Gloria Malek tells WP about working the phones early in her career and why it’s paramount to have an exit strategy
When Gloria Malek began her professional career as a software programmer, she loved it. She loved the numbers, algorithms, processes and math but there was something missing – the human aspect.
Years later, having investment advisors as clients opened her eyes to another world, one where she could marry process with people. Now, at just 33, Malek is thriving as an investment advisor at TD Wealth Private Investment Advice. Having found her approach suits busy professionals and pre-retirees, especially doctors and dentists, her AUM has jumped $40 million in the past eight months, cementing her position as one to watch in the industry.
She is a finalist at tonight’s Women in Wealth Management Awards, where she is in contention to win The Carte Financial Group Award for Young Gun of the Year. The ceremony takes place directly after the Women in Wealth Management Conference at Steam Whistle, Toronto.
Malek lives in downtown Toronto, but having her practice based in Mississauga, she is outside the Bay Street bubble – something that has actually proved beneficial when working out her value proposition. Starting out, she made the decision not to chase family or friends’ money. Instead, she picked up the phone, offered a second opinion and, eventually, built an organic and rewarding book of business.
She admitted it was a painful process but one that gave her insight that would determine her future.
“I found that [most advisors and investors] were laser focused on net worth, and not necessarily the true drivers of wealth management,” she told WP. “Investors on their own were unsuccessfully getting creative on tax efficiency, not many were building sound pension plans, almost everyone had numerous questions on creating and leaving a tax-efficient legacy, and above all very few individuals were thinking about lifestyle protection in a market downturn or a tragic life event.”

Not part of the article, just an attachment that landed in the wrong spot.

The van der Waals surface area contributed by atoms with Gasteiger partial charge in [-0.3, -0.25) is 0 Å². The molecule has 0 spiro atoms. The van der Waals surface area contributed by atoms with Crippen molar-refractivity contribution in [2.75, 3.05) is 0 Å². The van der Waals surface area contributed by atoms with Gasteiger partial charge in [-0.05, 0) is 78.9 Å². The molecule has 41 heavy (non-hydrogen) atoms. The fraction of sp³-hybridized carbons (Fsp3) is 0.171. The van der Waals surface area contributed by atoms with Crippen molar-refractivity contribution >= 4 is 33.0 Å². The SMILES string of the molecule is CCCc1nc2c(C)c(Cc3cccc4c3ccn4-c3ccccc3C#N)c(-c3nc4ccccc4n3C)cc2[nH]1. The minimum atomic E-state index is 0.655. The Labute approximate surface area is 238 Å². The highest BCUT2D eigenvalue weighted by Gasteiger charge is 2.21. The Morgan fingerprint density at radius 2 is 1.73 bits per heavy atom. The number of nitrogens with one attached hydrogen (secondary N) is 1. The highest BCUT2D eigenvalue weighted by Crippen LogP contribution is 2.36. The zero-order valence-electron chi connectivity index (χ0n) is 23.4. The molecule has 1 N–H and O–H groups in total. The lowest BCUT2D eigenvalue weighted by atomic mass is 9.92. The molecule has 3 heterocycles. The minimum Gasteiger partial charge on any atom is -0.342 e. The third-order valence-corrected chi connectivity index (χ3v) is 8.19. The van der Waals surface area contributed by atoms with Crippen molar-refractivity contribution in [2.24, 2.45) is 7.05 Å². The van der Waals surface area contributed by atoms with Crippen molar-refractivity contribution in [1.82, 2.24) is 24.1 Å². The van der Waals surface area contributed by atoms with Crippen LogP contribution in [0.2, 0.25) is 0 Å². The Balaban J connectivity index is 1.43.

Armed with a mentor from the get-go, many talks with industry experts and a lot of research, Malek decided to double down on the investor experience, helping people with life changes and ensuring they feel that their money is protected and working for them. Since then, she has helped numerous clients with their financial well-being through both the ups and downs of life.
She added: “I do have the odd client who is really interested in the nuts and bolts of money management ,which is great because that is how they will learn that there is a process and that we don’t pull the trigger based off of gut feelings. But the majority of the clients don't care about the minutiae and are only interested in ensuring they are fine if life throws them a curveball.”
The medical profession has proved a good fit for her tax efficient tilt. They generate large sums of cash, Malek said, and therefore pay so much in taxes. The other characteristic medical professionals have in common is that they are mostly uneasy about maintaining their standard of life during retirement in absence of a pension plan. With Malek’s creativity, clients can ensure a sound financial plan and have their money work for them, all in a tax-efficient manner.
Her algorithm-led technical investment philosophy is an active approach and is constantly being adapted to the market environment. Crucially, it allows her to be nimble and have an exit strategy.
She explained: “Our process is not buying a Canadian dividend-paying stock and holding on to it in any market condition. On the contrary, what we have is a hands-on approach which involves a great deal of technical analysis, and we are adding more and more fundamentals to it.”
She added: “Having a process sits right with investors. Everybody is giving them ideas on what stock to buy or how to get into the market but not many offer an exit strategy. We do and everybody asks, ‘how did you stay positive last year when almost every index was negative?’ It's simple; we have algorithms and we stick to them so when the signals turn red, we get out.”
The virtue of “getting out” is often lost on many millennials, she said, who are not scarred by 2008 and are always bullish. On the other hand, older investors are too conservative, after having to go through the three main market meltdowns since 1987 and its ramifications still fresh in the mind decades later. Malek’s process adds protection that resonates with that group, who maybe need to be ushered into the market when nervous.
She said: “Everyone has been calling for a crash over the past five years and the markets have gone up and up. Is sitting on cash the right thing? Is being fully invested the right thing? Not necessarily, but there should be a strategy in place to light up your path.”